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M. Nanjappa Vs. M.P. Muthuswamy - Court Judgment

LegalCrystal Citation
SubjectContract
CourtKarnataka High Court
Decided On
Case NumberSecond Appeal No. 873 of 1971 With Cross-objections
Judge
Reported inAIR1975Kant146; ILR1975KAR263; 1975(1)KarLJ122
ActsIndian Contract Act, 1872 - Sections 73
AppellantM. Nanjappa
RespondentM.P. Muthuswamy
Appellant AdvocateK.M. Jagadeesa Sastry, Adv.
Respondent AdvocateB.S. Somasundara, Adv.
Excerpt:
.....performed. he cannot claim to be compensated by the party in default for loss which is really due not to the breach but to his own failure to behave reasonably after the breach. as the plaintiff did not take any steps to secure similar employment, it has to be held that he has failed to discharge the statutory duty cast upon him of taking all reasonable steps to mitigate the loss consequent upon the breach of the contract of service. as the burden of proof in this behalf was on the plaintiff, failure on the part of the defendant to place evidence to the effect that there did exist means of mitigating damages, does not come to the rescue of the plaintiff. 16. as the appeal of the defendant has succeeded, the cross-objections filed by the plaintiff have to fail......person had contracted to discharge it and had broken his contract. explanation: in estimating the loss or damages arising from a breach of contract, the means which existed of remedying the inconvenience caused by the non-performance of the contract must be taken into account.' it cannot be disputed that section 73 of the act provides for compensation for breach of contracts whether they are commercial contracts or service contracts. it is clear from section 73 of the act that the defendant, who committed the breach of the contract, has incurred a liability to pay compensation to the plaintiff that naturally arose in the usual course of things from such breach or which the parties knew, when they made the contract, to be likely to result from the breach of the contract. the arguments of.....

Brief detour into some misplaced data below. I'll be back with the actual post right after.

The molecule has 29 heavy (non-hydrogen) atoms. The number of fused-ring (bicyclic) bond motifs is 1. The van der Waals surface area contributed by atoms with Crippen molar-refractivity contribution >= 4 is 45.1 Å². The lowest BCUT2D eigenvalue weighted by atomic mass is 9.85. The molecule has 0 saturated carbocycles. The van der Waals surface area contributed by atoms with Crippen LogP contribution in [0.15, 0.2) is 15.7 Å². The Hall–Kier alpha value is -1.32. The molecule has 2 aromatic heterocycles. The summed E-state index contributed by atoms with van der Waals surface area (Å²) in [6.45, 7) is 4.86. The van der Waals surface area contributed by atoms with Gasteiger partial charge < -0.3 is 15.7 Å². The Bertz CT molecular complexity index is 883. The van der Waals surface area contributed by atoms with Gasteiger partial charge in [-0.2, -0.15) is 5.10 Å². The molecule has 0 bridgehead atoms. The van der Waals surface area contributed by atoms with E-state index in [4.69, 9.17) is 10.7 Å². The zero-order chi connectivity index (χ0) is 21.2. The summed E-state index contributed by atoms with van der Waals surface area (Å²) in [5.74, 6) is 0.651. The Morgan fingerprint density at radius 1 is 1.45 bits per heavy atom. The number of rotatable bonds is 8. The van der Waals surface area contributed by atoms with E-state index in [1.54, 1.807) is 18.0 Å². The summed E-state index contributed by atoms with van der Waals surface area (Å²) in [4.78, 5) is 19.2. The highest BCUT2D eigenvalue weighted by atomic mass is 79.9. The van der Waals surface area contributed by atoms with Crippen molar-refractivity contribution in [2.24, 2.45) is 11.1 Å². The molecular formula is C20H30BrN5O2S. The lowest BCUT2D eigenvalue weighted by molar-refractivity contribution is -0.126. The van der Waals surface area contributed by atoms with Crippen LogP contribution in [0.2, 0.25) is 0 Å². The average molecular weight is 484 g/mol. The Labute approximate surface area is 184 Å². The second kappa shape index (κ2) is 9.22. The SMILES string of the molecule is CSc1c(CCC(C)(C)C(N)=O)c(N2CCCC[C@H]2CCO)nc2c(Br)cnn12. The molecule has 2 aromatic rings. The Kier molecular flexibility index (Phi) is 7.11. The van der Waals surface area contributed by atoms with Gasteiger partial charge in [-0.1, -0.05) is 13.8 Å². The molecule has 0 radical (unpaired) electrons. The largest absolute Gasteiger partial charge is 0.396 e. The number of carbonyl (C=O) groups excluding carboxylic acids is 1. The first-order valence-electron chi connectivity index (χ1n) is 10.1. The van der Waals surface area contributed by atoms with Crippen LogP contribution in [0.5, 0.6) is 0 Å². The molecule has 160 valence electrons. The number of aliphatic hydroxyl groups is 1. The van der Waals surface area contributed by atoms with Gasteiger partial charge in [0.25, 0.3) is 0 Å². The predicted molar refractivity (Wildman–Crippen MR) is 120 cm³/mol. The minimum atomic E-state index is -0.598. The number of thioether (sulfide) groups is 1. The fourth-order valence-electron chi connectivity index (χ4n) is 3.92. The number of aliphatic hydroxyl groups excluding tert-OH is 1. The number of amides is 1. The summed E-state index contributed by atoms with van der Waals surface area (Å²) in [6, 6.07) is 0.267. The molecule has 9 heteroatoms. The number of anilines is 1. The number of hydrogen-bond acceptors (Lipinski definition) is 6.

Judgment: